Animals that use flight as their mode of transportation must cope with the fact that their migration and orientation performance is strongly affected by the flow of the medium they are moving in, that is by the winds. Different strategies can be used to mitigate the negative effects and benefit from the positive effects of a moving flow. The strategies an animal can use will be constrained by the relationship between the speed of the flow and the speed of the animal's own propulsion in relation to the surrounding air. Here we analyse entomological and ornithological radar data from north-western Europe to investigate how two different nocturnal migrant taxa, the noctuid moth Autographa gamma and songbirds, deal with wind by analysing variation in resulting flight directions in relation to the wind-dependent angle between the animal's heading and track direction. Our results, from fixed locations along the migratory journey, reveal different global strategies used by moths and songbirds during their migratory journeys. As expected, nocturnally migrating moths experienced a greater degree of wind drift than nocturnally migrating songbirds, but both groups were more affected by wind in autumn than in spring. The songbirds' strategies involve elements of both drift and compensation, providing some benefits from wind in combination with destination and time control. In contrast, moths expose themselves to a significantly higher degree of drift in order to obtain strong wind assistance, surpassing the songbirds in mean ground speed, at the cost of a comparatively lower spatiotemporal migratory precision. Moths and songbirds show contrasting but adaptive responses to migrating through a moving flow, which are fine-tuned to the respective flight capabilities of each group in relation to the wind currents they travel within.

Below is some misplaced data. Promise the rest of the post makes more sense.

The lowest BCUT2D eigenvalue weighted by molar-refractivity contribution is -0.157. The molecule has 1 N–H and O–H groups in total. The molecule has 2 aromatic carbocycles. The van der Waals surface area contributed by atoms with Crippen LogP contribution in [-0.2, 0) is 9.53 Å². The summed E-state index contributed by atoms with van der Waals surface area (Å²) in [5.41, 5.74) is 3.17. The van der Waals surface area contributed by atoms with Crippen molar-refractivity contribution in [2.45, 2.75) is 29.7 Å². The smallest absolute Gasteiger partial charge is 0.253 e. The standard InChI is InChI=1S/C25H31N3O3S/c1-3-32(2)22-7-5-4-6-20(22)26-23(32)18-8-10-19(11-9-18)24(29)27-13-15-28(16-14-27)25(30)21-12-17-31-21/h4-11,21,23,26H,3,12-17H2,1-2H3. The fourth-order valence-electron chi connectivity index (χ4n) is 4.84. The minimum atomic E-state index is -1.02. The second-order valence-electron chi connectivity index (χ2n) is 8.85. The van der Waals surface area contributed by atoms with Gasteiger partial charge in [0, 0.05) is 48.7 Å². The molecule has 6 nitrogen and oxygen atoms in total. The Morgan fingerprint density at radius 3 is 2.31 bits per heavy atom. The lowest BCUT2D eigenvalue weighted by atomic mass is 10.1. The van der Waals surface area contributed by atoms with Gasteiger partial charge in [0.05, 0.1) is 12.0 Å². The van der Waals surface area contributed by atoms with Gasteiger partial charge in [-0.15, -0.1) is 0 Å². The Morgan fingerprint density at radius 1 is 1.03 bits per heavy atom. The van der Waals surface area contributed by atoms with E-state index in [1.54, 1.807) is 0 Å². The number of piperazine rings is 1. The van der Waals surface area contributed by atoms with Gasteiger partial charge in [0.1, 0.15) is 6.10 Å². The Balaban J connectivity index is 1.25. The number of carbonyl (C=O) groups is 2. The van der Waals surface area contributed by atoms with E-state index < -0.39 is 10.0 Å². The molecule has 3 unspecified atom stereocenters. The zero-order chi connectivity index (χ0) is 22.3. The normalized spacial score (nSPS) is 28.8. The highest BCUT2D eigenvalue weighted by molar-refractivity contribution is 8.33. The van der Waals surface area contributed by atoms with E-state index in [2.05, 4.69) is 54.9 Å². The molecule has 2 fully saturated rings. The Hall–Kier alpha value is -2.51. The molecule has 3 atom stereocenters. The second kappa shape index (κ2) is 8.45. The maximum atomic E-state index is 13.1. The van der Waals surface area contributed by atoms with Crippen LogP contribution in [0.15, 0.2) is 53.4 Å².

PubMed ID
26147535 View in PubMed
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[Advantages and limitations of interspecies associations in northern migratory sandpipers (Charadrii, Aves)].

https://arctichealth.org/en/permalink/ahliterature261289
Source
Zh Obshch Biol. 2014 May-Jun;75(3):204-13
Publication Type
Article
Author
V V Gavrilov
Source
Zh Obshch Biol. 2014 May-Jun;75(3):204-13
Language
Russian
Publication Type
Article
Keywords
Animal Migration - physiology
Animals
Birds - physiology
Ecosystem
Female
Male
Nesting Behavior - physiology
Siberia
Abstract